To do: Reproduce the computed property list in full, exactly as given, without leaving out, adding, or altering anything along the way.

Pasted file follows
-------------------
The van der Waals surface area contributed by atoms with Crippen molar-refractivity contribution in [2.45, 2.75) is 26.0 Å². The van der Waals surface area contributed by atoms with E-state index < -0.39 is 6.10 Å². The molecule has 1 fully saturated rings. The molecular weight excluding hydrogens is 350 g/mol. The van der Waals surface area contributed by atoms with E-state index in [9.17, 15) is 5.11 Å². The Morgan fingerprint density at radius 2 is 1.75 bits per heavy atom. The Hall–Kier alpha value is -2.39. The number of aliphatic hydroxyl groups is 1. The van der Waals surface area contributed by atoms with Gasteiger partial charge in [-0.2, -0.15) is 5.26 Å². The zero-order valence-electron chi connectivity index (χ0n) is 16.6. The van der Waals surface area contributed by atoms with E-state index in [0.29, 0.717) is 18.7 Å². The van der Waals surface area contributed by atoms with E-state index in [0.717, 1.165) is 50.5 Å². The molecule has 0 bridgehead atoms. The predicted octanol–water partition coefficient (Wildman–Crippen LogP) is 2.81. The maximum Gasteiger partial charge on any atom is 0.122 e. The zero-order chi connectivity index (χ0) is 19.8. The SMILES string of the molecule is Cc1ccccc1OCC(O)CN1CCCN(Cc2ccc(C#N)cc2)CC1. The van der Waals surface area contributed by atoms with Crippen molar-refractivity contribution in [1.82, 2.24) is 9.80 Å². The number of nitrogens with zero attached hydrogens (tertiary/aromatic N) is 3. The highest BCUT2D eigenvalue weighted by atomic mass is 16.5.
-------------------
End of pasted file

The van der Waals surface area contributed by atoms with Crippen molar-refractivity contribution in [2.45, 2.75) is 26.0 Å². The van der Waals surface area contributed by atoms with E-state index < -0.39 is 6.10 Å². The molecule has 1 fully saturated rings. The molecular weight excluding hydrogens is 350 g/mol. The van der Waals surface area contributed by atoms with E-state index in [9.17, 15) is 5.11 Å². The Morgan fingerprint density at radius 2 is 1.75 bits per heavy atom. The Hall–Kier alpha value is -2.39. The number of aliphatic hydroxyl groups is 1. The van der Waals surface area contributed by atoms with Gasteiger partial charge in [-0.2, -0.15) is 5.26 Å². The zero-order valence-electron chi connectivity index (χ0n) is 16.6. The van der Waals surface area contributed by atoms with E-state index in [0.29, 0.717) is 18.7 Å². The van der Waals surface area contributed by atoms with E-state index in [0.717, 1.165) is 50.5 Å². The molecule has 0 bridgehead atoms. The predicted octanol–water partition coefficient (Wildman–Crippen LogP) is 2.81. The maximum Gasteiger partial charge on any atom is 0.122 e. The zero-order chi connectivity index (χ0) is 19.8. The SMILES string of the molecule is Cc1ccccc1OCC(O)CN1CCCN(Cc2ccc(C#N)cc2)CC1. The van der Waals surface area contributed by atoms with Crippen molar-refractivity contribution in [1.82, 2.24) is 9.80 Å². The number of nitrogens with zero attached hydrogens (tertiary/aromatic N) is 3. The highest BCUT2D eigenvalue weighted by atomic mass is 16.5.